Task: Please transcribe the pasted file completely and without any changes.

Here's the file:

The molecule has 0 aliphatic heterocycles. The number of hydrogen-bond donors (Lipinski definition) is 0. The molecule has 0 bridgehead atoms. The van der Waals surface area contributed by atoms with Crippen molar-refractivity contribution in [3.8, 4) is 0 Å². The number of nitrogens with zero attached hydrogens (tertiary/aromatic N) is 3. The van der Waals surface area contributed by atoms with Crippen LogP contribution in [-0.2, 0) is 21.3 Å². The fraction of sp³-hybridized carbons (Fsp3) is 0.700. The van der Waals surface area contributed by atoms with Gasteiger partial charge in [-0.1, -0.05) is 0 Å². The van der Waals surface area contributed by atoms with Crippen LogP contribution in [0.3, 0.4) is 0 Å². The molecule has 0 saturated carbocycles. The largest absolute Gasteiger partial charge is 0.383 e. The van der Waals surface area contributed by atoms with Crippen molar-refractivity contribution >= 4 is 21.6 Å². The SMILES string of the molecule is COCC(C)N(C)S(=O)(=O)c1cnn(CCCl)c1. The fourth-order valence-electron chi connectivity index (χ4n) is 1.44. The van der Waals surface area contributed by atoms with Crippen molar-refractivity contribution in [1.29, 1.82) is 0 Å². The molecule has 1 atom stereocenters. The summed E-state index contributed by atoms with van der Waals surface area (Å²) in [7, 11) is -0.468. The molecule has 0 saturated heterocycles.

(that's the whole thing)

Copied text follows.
The molecule has 0 aliphatic heterocycles. The number of hydrogen-bond donors (Lipinski definition) is 0. The molecule has 0 bridgehead atoms. The van der Waals surface area contributed by atoms with Crippen molar-refractivity contribution in [3.8, 4) is 0 Å². The number of nitrogens with zero attached hydrogens (tertiary/aromatic N) is 3. The van der Waals surface area contributed by atoms with Crippen LogP contribution in [-0.2, 0) is 21.3 Å². The fraction of sp³-hybridized carbons (Fsp3) is 0.700. The van der Waals surface area contributed by atoms with Gasteiger partial charge in [-0.1, -0.05) is 0 Å². The van der Waals surface area contributed by atoms with Crippen LogP contribution in [0.3, 0.4) is 0 Å². The molecule has 0 saturated carbocycles. The largest absolute Gasteiger partial charge is 0.383 e. The van der Waals surface area contributed by atoms with Crippen molar-refractivity contribution >= 4 is 21.6 Å². The SMILES string of the molecule is COCC(C)N(C)S(=O)(=O)c1cnn(CCCl)c1. The fourth-order valence-electron chi connectivity index (χ4n) is 1.44. The van der Waals surface area contributed by atoms with Crippen molar-refractivity contribution in [1.29, 1.82) is 0 Å². The molecule has 1 atom stereocenters. The summed E-state index contributed by atoms with van der Waals surface area (Å²) in [7, 11) is -0.468. The molecule has 0 saturated heterocycles.